“Some of the voices in the community look at my business and say, Just get rid of the mopeds. It’s not that easy. Mopeds drive my business. I think it is worth noting that I take tremendous pride in how we rent mopeds … I’ve been trying to determine a way to remove mopeds in a manner that won’t bankrupt the company. I understand that if I remove 40 mopeds from my license, I will never get them back.”

According to town bylaw, forfeited moped licenses are voided in perpetuity.

Mr. Gregory told selectmen he’d made a deal to store his rental-car fleet, which will now total 68 cars, on DeBettencourt Service Station property, just off New York Avenue.

Selectmen were effusive in their praise.

“I applaud you,” selectman Walter Vail said.

“I think this is a great trade,” selectman Michael Santoro said. “I’d also like to point out that he’s the only rental-car business based on the Island and the only rental-car business that pays excise tax on the Island. It’s another win-win.”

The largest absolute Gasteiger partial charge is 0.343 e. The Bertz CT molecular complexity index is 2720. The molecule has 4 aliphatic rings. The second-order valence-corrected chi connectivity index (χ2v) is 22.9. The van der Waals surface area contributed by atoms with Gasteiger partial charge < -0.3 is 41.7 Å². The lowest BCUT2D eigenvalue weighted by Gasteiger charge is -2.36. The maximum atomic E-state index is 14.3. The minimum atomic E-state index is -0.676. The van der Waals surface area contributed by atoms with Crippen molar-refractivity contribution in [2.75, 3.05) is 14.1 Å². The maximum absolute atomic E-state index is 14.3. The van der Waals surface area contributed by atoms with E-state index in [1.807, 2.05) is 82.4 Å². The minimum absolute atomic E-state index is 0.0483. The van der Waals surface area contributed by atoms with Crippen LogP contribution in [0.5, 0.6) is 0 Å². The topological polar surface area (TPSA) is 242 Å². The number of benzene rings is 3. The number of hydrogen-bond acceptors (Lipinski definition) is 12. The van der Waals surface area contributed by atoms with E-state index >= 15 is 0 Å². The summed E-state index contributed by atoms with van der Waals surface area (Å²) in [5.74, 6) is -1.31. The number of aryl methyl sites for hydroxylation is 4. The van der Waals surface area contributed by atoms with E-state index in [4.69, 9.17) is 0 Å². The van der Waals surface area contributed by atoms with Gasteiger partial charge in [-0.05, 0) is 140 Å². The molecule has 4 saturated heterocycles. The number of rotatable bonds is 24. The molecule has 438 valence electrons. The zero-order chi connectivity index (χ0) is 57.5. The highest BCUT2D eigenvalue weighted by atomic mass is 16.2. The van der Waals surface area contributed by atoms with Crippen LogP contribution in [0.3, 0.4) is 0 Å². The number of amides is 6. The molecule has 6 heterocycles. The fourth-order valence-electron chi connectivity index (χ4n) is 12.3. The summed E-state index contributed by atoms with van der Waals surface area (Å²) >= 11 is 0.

Tim Rich, former Chilmark police chief and de facto chairman of the newly formed Moped Action Committee, gave kudos to Mr. Gregory and to the board. “This is one of the of the few political decisions you can make and be sure 100 percent that the people agree,” he said.

Beer festival fallout

In other business, selectmen faced a group of residents who live close to Washington Park, adjacent to Our Market and the harbor. They returned to register their complaints about the Martha’s Vineyard Craft Beer Festival that was held in the park on Saturday, Sept. 24. The festival drew about 1,300 people, a larger crowd than event organizer Erin Bayer Santos had expected. Ms. Bayer Santos was not at the meeting.